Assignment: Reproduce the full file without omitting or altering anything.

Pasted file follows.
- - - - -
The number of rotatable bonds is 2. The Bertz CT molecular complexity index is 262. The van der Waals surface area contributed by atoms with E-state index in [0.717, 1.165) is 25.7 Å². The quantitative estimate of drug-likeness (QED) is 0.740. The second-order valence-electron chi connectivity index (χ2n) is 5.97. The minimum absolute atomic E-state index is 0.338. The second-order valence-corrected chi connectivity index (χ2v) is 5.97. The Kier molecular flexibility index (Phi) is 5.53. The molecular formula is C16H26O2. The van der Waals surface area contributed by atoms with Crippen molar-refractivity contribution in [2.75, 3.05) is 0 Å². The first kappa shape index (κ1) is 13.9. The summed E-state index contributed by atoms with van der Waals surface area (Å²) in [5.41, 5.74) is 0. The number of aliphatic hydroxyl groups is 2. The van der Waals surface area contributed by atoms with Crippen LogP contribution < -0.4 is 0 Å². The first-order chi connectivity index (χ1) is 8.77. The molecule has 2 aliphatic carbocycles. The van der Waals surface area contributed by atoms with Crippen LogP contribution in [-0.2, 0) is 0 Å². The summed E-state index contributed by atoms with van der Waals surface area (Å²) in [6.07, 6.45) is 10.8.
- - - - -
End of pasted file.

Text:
The number of rotatable bonds is 2. The Bertz CT molecular complexity index is 262. The van der Waals surface area contributed by atoms with E-state index in [0.717, 1.165) is 25.7 Å². The quantitative estimate of drug-likeness (QED) is 0.740. The second-order valence-electron chi connectivity index (χ2n) is 5.97. The minimum absolute atomic E-state index is 0.338. The second-order valence-corrected chi connectivity index (χ2v) is 5.97. The Kier molecular flexibility index (Phi) is 5.53. The molecular formula is C16H26O2. The van der Waals surface area contributed by atoms with Crippen molar-refractivity contribution in [2.75, 3.05) is 0 Å². The first kappa shape index (κ1) is 13.9. The summed E-state index contributed by atoms with van der Waals surface area (Å²) in [5.41, 5.74) is 0. The number of aliphatic hydroxyl groups is 2. The van der Waals surface area contributed by atoms with Crippen LogP contribution < -0.4 is 0 Å². The first-order chi connectivity index (χ1) is 8.77. The molecule has 2 aliphatic carbocycles. The van der Waals surface area contributed by atoms with Crippen LogP contribution in [-0.2, 0) is 0 Å². The summed E-state index contributed by atoms with van der Waals surface area (Å²) in [6.07, 6.45) is 10.8.